Disparities seen in access to preemptive transplant listing
The new Kidney Allocation System has not solved inequities that low-income and minority patients with kidney disease face when seeking the benefits of preemptive waitlisting for a transplant, Drexel University College of Medicine researchers reported in a study published in the Journal Clinical Transplantation.
Preemptive waitlisting allows patients with kidney disease to be listed for a kidney transplant before requiring dialysis.
“The goal of this study was to examine whether the new [Kidney Allocation System] KAS was associated with differences in pre-transplant dialysis durations for (deceased donor kidney transplant) recipients with and without preemptive waiting time,” wrote study lead author Meera Nair Harhay, MD, a nephrologist and associate professor of medicine at Drexel University College of Medicine, and colleagues. “We performed a retrospective pre-post cohort study to examine whether average pre-transplant dialysis durations differed among kidney transplant recipients before and after KAS implementation based on the recipient’s preemptive listing status and by race/ethnicity.”
Getting on a waitlist for a transplant – and avoiding dialysis – has for some time “been skewed toward patients with a higher socioeconomic status, access to better health insurance and primary care,” wrote Lauren Ingeno in a summary of the study for the newsletter Drexel Now. “Low-income and minority patients, by contrast, are disproportionately less likely to receive care for their disease early, and therefore spend much longer on dialysis.”
Harhay and colleagues performed a retrospective study of deceased donor kidney transplant (DDKT) recipients between Dec. 4, 2011 and Dec. 3, 2014, prior to the implementation of the KAS, and between Dec. 4, 2014 to Dec. 3, 2017, post-KAS. Among 65,385 DDKT recipients, “preemptively listed recipients (21%, n = 13,696) were more likely to be white (59% vs. 34%, P < 0.001) and have private insurance (64% vs. 30%, P < 0.001),” the authors wrote. “In the pre- and post-KAS periods, average adjusted pretransplant dialysis durations for preemptively listed recipients were [less than] 2 years in all racial groups. Compared to recipients who were listed after starting dialysis, preemptively listed recipients experienced 3.85 (95% Confidence Interval [CI] 3.71-3.99) and 4.53 (95% CI 4.32-4.74) fewer average years of pretransplant dialysis in the pre- and post-KAS periods, respectively (P < 0.001 for all comparisons).”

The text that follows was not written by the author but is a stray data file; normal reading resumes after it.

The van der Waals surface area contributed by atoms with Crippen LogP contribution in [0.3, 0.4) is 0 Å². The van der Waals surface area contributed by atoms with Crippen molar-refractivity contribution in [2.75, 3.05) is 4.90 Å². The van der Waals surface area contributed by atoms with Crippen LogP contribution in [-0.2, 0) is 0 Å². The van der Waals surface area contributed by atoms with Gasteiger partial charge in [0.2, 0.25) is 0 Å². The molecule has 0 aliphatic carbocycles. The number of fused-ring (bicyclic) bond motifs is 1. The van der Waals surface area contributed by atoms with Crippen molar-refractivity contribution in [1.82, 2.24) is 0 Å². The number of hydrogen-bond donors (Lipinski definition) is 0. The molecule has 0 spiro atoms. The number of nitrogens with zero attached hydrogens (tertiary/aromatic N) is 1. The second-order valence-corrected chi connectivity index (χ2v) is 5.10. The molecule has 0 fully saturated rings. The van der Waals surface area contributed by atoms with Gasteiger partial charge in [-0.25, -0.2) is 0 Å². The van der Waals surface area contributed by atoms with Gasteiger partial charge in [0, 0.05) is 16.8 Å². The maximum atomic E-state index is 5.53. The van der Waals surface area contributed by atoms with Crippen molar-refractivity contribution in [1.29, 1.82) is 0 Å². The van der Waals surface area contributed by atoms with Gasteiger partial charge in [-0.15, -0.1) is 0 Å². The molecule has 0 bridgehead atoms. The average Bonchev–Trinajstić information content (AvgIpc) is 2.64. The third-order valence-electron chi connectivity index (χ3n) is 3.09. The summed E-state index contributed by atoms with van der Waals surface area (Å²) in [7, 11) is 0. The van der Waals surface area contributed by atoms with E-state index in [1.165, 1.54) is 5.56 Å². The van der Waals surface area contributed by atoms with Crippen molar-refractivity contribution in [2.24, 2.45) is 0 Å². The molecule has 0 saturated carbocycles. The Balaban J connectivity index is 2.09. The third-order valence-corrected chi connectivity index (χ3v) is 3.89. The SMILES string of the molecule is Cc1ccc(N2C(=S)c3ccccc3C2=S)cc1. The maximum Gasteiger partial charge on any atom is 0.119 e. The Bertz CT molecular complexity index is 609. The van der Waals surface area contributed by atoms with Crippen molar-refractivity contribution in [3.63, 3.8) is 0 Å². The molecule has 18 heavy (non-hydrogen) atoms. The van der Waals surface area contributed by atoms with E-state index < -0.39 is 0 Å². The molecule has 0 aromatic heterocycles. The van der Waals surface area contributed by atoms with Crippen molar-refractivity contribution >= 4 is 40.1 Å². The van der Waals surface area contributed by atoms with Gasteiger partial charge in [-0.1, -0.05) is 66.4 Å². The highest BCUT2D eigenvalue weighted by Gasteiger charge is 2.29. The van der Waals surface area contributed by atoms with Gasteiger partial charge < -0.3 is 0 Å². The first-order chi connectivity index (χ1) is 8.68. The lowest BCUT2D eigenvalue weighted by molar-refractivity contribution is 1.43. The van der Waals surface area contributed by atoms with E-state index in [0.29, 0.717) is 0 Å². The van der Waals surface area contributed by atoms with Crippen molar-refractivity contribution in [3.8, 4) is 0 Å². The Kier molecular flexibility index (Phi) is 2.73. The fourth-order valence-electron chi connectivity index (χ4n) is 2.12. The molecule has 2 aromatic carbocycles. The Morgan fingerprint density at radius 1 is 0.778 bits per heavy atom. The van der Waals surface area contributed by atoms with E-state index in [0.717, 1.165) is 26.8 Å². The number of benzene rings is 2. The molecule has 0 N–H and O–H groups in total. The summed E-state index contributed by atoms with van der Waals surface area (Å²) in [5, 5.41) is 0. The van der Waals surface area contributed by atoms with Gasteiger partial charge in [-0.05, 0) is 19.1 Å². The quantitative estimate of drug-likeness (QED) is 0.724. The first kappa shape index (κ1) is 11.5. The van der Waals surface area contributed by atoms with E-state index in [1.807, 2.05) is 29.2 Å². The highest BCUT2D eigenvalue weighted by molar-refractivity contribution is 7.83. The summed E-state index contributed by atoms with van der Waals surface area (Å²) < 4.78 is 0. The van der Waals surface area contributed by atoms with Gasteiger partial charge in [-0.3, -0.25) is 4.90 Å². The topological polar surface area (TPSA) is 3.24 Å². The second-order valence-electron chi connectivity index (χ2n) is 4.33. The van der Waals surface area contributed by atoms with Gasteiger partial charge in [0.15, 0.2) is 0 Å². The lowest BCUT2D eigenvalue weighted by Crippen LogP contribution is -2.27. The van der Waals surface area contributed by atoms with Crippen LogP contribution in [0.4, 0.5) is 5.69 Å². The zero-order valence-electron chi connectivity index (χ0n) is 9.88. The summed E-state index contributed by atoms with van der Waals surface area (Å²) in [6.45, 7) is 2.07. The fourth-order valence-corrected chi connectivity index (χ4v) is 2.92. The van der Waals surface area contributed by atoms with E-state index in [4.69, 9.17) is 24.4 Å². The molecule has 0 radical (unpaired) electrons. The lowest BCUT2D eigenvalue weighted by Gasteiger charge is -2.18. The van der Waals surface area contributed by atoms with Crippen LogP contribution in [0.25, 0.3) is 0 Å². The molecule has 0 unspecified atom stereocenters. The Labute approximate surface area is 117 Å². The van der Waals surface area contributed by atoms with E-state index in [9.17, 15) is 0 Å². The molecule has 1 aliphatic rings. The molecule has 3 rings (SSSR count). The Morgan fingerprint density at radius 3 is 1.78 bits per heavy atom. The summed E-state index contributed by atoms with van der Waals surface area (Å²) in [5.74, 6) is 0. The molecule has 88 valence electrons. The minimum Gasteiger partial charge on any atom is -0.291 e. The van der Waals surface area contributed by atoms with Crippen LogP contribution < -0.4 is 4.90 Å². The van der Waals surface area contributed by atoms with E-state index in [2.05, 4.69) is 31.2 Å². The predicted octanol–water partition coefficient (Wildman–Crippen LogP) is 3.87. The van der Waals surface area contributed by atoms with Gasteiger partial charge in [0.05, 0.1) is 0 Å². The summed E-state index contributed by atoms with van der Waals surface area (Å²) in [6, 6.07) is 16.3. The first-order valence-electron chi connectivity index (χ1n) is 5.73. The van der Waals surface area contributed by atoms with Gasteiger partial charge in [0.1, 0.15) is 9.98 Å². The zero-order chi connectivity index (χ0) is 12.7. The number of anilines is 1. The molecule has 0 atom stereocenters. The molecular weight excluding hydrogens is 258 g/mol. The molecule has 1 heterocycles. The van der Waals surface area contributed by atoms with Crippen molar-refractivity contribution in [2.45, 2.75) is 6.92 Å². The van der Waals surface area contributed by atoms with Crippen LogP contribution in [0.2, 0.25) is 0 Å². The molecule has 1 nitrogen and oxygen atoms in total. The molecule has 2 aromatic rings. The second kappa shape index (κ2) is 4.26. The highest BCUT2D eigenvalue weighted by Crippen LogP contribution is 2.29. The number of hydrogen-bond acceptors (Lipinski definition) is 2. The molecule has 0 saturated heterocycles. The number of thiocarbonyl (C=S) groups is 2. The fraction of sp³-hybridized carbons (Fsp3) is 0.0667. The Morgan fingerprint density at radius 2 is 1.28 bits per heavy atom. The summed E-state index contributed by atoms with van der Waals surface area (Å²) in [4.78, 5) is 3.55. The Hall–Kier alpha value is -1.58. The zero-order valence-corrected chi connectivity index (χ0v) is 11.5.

“You would expect that this new system would reshuffle the deck a bit and narrow this gap - so that someone who had been on dialysis for 2 or 3 years might get a kidney transplant before someone who has not started dialysis,” said Harhay in Drexel Now. “But we did not find that to be the case. The gap between those who were listed early and listed late is still quite wide.”
KAS also gives the highest-quality kidneys to those who have had the least years on dialysis, opening the door to further disparities based on the timing of waitlisting, Leone wrote.
“[This] study found that among kidney transplant recipients of all races and ethnicities, preemptive wait-listing continues to confer a large benefit with respect to minimizing pre-transplant dialysis duration compared to listing after dialysis under the new KAS,” Harhay and colleagues wrote. “Future studies should be directed at mitigating persistent drivers of disparate access to preemptive waitlisting.”
Disclosure: The study was supported in part by Health Resources and Services Administration contract 234-2005-37011C. The authors reported no relevant disclosures.